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Archive for May, 2010

I like spiritual conundrums, and I find them often in the Scriptures.

A conundrum is simply a confusing or difficult problem, that throws my neat categories into confusion.  I love them because they shine a light on the multi-facets of God’s truth, and leave me not only scratching my head, but worshipping God for His grand mystery.  He alone understands all spiritual conundrums, and with great ease.  On the other hand, I’ve grown a bit suspicious of ‘religious experts’ who reduce most of these to a binary choice of truth (my view) vs. error (everyone else’s view).

Let me illustrate from John 5, which I read this morning.

Jesus heals a man who’s been an invalid for 38 years.  38!  The backstory is that this man, like many others in need of healing, hung out at the Bethesda pool, longing for the occasional ‘healing miracle’ to come as he waded into the water (a text note says that an angel would occasionally stir up the waters, and the first one in the pool would be healed).

No angel arrived poolside that day … but Jesus did! 🙂  He has the audacity to ask the man if he wanted to be healed.   Who wouldn’t want to be healed of a 38-year ordeal?  Maybe someone who’s entire identity was wrapped up in what those 38 years did to him?  If he says “yes” to Jesus, everything about his life will change.  No more waiting by the pool; no more hand-outs; no more compassionate glances (or derisive ones, either).  In short, he’ll need to become gainfully employed, and quite probably, care for others in their distress.

The man gives a half-hearted “yes,” gets healed, and walks away from the pool with his mat…losing Jesus in the crowd.  Later, Jesus finds him  and throws him a spiritual curveball. Here’s the conundrum, from Jesus’ lips:

Stop sinning or something worse may happen to you.” (I’ll focus on the 1st clause, though the 2nd clause is interesting too)

Stop sinning?  Really?  Is that fully possible?  What does Jesus mean?

Maybe by stop sinning, Jesus actually means, stop sinning.   (Here is a novel idea: maybe Jesus means what he says?)  I’ve discovered a potential pitfall in our daily practice of reformed theology re: mankind’s depravity (the letter T in the acrostic TULIP stands for Total depravity of man).  The pitfall?  Since we know of our depravity, we run the risk of making friends with our sin, rather than stopping.   We excuse it, without a serious fight.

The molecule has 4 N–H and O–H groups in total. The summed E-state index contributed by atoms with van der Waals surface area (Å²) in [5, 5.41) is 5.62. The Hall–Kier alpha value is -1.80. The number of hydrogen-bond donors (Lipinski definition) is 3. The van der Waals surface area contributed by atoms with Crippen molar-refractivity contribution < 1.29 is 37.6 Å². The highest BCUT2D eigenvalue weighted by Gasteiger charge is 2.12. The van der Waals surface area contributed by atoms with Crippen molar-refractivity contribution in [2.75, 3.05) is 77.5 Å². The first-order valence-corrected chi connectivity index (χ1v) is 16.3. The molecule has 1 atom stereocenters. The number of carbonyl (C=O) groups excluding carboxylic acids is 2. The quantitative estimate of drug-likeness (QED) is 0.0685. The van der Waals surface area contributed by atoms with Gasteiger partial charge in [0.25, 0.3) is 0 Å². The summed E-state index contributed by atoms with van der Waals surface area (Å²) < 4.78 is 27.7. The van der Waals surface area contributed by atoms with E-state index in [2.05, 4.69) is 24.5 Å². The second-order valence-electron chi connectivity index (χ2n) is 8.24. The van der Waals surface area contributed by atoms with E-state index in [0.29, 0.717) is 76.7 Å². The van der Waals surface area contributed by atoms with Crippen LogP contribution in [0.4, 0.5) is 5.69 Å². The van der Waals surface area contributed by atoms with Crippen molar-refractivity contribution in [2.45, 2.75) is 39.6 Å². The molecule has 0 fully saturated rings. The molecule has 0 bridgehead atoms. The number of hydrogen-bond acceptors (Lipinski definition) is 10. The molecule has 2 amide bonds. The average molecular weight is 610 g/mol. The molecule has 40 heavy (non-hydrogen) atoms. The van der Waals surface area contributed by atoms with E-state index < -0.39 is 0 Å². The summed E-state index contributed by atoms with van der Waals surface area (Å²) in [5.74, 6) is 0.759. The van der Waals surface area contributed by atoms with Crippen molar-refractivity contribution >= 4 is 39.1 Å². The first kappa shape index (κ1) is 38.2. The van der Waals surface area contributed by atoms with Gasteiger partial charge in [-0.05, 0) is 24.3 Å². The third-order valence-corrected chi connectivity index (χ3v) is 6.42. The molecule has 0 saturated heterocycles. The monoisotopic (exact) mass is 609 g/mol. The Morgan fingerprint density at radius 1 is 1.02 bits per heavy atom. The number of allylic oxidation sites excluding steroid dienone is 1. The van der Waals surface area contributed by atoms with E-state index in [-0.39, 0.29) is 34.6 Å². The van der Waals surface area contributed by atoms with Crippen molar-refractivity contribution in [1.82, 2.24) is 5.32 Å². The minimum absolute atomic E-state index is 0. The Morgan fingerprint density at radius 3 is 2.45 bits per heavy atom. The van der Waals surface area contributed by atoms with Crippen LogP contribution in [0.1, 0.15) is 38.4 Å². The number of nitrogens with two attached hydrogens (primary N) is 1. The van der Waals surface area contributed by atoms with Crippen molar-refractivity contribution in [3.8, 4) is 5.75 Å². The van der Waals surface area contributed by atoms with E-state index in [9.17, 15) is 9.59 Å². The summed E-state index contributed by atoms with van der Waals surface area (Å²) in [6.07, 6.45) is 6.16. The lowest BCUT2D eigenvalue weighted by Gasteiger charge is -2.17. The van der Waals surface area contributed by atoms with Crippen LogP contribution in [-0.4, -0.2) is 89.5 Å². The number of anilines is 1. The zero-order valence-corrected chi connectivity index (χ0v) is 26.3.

Does the simplest reading of Jesus’ words — that it’s possible to stop sinning — make you uncomfortable?  (I hope so).  Afterall, I don’t think Jesus is in the habit of making commands that He isn’t serious about.  So, what do we do with this, in light of our self-knowledge that we don’t currently pass his test?

Let me add a fun layer to this conundrum.  Paul implies in Romans 7 that Jesus’ words are impossible to fully experience, as he highlights the power of sin to derail him in his own life.  Also, Galatians 2 clearly shows that Peter failed this test of “stop sinning.”  If Paul and Peter failed at “stop sinning,” isn’t it likely that this healed man will fail… and me, too?

I understand how my dear Nazarene brothers will find evidence in Jesus’ “stop sinning” for their doctrine of ‘entire sanctification,’ a doctrine of sinlessness (not just sinning less).  Yet Romans 7 and Galatians 2 leave me with a more mysterious take on this, without diluting the tension of Jesus’ pretty clear words.

So, Jesus says “stop sinning,” implying it’s possible.  I experience (and the Scriptures support) that sinlessness is easier said than done, (the notion that I’ve achieved sinless perfection may betray an unexamined heart).  A conundrum to me.  But not to Jesus.

So…

1.  What Jesus commands must be possible, for surely He doesn’t mislead.

2.  But I haven’t catalogued any successful attempts by any Christian over a lifetime.  Certainly not me.  And I suspect, not this poolside man that Jesus healed.  In fact, it seems the more Christ-like the person, the more aware they are of the subtleties of their sinful heart.

3.  Yet, I have gauged undeniable progress toward ‘sinning less’ in both sins of commission and omission in my own life.  And certainly you’ve seen this as well, in the lives of genuine followers of Jesus.

Jesus’ command — stop sinning — sure is confusing to any sincere Christian, isn’t it?  Yet, He said it.  And I’m glad He did.  It makes me long for the empowerment He promises to obey what He commands.  And his impeccable standard makes me worship the One who provides a perfect redemption for me, who’s fallen short of his expectation.

And so, the Cross becomes more beautiful to me!  What a fantastic, mysterious Savior!

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I’m finally back from Atlanta… presentation to our leadership re: Changing Evangelism within our organization.  1 year of work, culminated in this presentation.  It was worth it.

Check out our report  at www.changingevangelism.org .  Also, we’ll soon have an audio of the presentation up for your listening pleasure.

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